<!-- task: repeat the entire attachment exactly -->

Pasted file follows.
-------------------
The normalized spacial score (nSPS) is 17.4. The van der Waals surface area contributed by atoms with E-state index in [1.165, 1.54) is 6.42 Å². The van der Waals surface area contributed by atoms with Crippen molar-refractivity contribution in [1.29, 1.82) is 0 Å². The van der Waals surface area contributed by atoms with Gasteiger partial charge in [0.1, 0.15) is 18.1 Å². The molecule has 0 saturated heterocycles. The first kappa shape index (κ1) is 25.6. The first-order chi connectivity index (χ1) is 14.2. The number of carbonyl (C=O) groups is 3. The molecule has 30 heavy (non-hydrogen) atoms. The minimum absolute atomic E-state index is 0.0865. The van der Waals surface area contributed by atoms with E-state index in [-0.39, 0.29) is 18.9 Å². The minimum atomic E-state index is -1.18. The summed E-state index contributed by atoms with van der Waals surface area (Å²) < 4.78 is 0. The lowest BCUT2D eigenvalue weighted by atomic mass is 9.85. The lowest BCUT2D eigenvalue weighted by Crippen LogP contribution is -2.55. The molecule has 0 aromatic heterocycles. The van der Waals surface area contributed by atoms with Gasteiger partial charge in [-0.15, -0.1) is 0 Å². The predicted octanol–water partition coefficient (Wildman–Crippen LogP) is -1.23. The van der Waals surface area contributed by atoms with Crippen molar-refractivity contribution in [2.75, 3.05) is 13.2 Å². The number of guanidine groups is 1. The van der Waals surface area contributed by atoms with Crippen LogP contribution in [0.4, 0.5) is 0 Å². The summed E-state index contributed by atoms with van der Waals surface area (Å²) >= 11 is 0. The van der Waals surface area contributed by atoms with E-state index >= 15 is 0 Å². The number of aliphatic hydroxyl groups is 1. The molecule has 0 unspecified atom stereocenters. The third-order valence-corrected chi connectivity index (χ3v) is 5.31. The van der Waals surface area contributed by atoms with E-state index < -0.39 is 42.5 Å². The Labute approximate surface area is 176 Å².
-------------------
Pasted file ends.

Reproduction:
The normalized spacial score (nSPS) is 17.4. The van der Waals surface area contributed by atoms with E-state index in [1.165, 1.54) is 6.42 Å². The van der Waals surface area contributed by atoms with Crippen molar-refractivity contribution in [1.29, 1.82) is 0 Å². The van der Waals surface area contributed by atoms with Gasteiger partial charge in [0.1, 0.15) is 18.1 Å². The molecule has 0 saturated heterocycles. The first kappa shape index (κ1) is 25.6. The first-order chi connectivity index (χ1) is 14.2. The number of carbonyl (C=O) groups is 3. The molecule has 30 heavy (non-hydrogen) atoms. The minimum absolute atomic E-state index is 0.0865. The van der Waals surface area contributed by atoms with E-state index in [-0.39, 0.29) is 18.9 Å². The minimum atomic E-state index is -1.18. The summed E-state index contributed by atoms with van der Waals surface area (Å²) < 4.78 is 0. The lowest BCUT2D eigenvalue weighted by atomic mass is 9.85. The lowest BCUT2D eigenvalue weighted by Crippen LogP contribution is -2.55. The molecule has 0 aromatic heterocycles. The van der Waals surface area contributed by atoms with Gasteiger partial charge in [-0.15, -0.1) is 0 Å². The predicted octanol–water partition coefficient (Wildman–Crippen LogP) is -1.23. The van der Waals surface area contributed by atoms with Crippen molar-refractivity contribution in [2.75, 3.05) is 13.2 Å². The number of guanidine groups is 1. The van der Waals surface area contributed by atoms with Crippen LogP contribution in [0.4, 0.5) is 0 Å². The summed E-state index contributed by atoms with van der Waals surface area (Å²) >= 11 is 0. The van der Waals surface area contributed by atoms with E-state index >= 15 is 0 Å². The number of aliphatic hydroxyl groups is 1. The molecule has 0 unspecified atom stereocenters. The third-order valence-corrected chi connectivity index (χ3v) is 5.31. The van der Waals surface area contributed by atoms with E-state index < -0.39 is 42.5 Å². The Labute approximate surface area is 176 Å².